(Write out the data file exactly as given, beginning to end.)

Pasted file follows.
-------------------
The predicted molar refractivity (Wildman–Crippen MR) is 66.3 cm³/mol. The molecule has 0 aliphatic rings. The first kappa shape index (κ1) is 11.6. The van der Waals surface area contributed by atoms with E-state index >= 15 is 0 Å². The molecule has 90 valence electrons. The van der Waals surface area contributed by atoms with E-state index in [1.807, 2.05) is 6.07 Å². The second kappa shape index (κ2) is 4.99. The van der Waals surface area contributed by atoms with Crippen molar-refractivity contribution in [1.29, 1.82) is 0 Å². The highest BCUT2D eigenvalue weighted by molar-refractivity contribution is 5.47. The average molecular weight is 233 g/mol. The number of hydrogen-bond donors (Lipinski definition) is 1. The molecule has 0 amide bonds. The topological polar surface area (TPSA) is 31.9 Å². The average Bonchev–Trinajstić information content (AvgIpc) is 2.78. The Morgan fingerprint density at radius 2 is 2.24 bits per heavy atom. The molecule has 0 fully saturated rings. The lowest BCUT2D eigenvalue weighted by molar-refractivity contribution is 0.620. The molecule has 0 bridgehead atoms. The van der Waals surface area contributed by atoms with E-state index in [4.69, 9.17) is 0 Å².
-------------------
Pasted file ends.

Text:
The predicted molar refractivity (Wildman–Crippen MR) is 66.3 cm³/mol. The molecule has 0 aliphatic rings. The first kappa shape index (κ1) is 11.6. The van der Waals surface area contributed by atoms with E-state index >= 15 is 0 Å². The molecule has 90 valence electrons. The van der Waals surface area contributed by atoms with E-state index in [1.807, 2.05) is 6.07 Å². The second kappa shape index (κ2) is 4.99. The van der Waals surface area contributed by atoms with Crippen molar-refractivity contribution in [1.29, 1.82) is 0 Å². The highest BCUT2D eigenvalue weighted by molar-refractivity contribution is 5.47. The average molecular weight is 233 g/mol. The number of hydrogen-bond donors (Lipinski definition) is 1. The molecule has 0 amide bonds. The topological polar surface area (TPSA) is 31.9 Å². The average Bonchev–Trinajstić information content (AvgIpc) is 2.78. The Morgan fingerprint density at radius 2 is 2.24 bits per heavy atom. The molecule has 0 fully saturated rings. The lowest BCUT2D eigenvalue weighted by molar-refractivity contribution is 0.620. The molecule has 0 bridgehead atoms. The van der Waals surface area contributed by atoms with E-state index in [4.69, 9.17) is 0 Å².